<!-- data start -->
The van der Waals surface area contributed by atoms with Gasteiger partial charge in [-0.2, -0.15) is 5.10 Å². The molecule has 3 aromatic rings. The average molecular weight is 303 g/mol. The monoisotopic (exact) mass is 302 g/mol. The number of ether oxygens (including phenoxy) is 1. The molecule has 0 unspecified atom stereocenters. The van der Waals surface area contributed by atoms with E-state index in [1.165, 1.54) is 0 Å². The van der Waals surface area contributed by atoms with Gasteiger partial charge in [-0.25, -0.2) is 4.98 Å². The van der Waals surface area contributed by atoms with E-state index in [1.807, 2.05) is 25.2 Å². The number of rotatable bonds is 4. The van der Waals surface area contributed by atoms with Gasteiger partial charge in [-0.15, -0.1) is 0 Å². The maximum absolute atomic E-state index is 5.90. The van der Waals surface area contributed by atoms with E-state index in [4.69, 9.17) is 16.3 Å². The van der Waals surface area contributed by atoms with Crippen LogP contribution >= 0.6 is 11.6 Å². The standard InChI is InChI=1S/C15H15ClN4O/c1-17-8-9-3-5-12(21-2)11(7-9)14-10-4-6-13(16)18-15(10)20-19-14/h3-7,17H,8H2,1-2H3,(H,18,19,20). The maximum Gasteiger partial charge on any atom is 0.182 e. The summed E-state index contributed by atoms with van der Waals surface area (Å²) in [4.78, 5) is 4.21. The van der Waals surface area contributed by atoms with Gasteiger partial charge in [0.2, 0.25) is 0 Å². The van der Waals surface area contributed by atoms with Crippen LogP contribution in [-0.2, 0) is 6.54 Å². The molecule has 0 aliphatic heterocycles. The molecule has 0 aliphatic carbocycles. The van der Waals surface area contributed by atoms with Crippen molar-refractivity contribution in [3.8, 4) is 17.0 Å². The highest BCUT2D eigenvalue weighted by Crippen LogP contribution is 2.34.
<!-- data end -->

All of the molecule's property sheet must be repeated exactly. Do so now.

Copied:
The van der Waals surface area contributed by atoms with Gasteiger partial charge in [-0.2, -0.15) is 5.10 Å². The molecule has 3 aromatic rings. The average molecular weight is 303 g/mol. The monoisotopic (exact) mass is 302 g/mol. The number of ether oxygens (including phenoxy) is 1. The molecule has 0 unspecified atom stereocenters. The van der Waals surface area contributed by atoms with E-state index in [1.165, 1.54) is 0 Å². The van der Waals surface area contributed by atoms with Gasteiger partial charge in [-0.25, -0.2) is 4.98 Å². The van der Waals surface area contributed by atoms with E-state index in [1.807, 2.05) is 25.2 Å². The number of rotatable bonds is 4. The van der Waals surface area contributed by atoms with Gasteiger partial charge in [-0.15, -0.1) is 0 Å². The maximum absolute atomic E-state index is 5.90. The van der Waals surface area contributed by atoms with E-state index in [4.69, 9.17) is 16.3 Å². The van der Waals surface area contributed by atoms with Crippen LogP contribution >= 0.6 is 11.6 Å². The standard InChI is InChI=1S/C15H15ClN4O/c1-17-8-9-3-5-12(21-2)11(7-9)14-10-4-6-13(16)18-15(10)20-19-14/h3-7,17H,8H2,1-2H3,(H,18,19,20). The maximum Gasteiger partial charge on any atom is 0.182 e. The summed E-state index contributed by atoms with van der Waals surface area (Å²) in [4.78, 5) is 4.21. The van der Waals surface area contributed by atoms with Gasteiger partial charge in [0.2, 0.25) is 0 Å². The van der Waals surface area contributed by atoms with Crippen LogP contribution in [-0.2, 0) is 6.54 Å². The molecule has 0 aliphatic heterocycles. The molecule has 0 aliphatic carbocycles. The van der Waals surface area contributed by atoms with Crippen molar-refractivity contribution in [3.8, 4) is 17.0 Å². The highest BCUT2D eigenvalue weighted by Crippen LogP contribution is 2.34.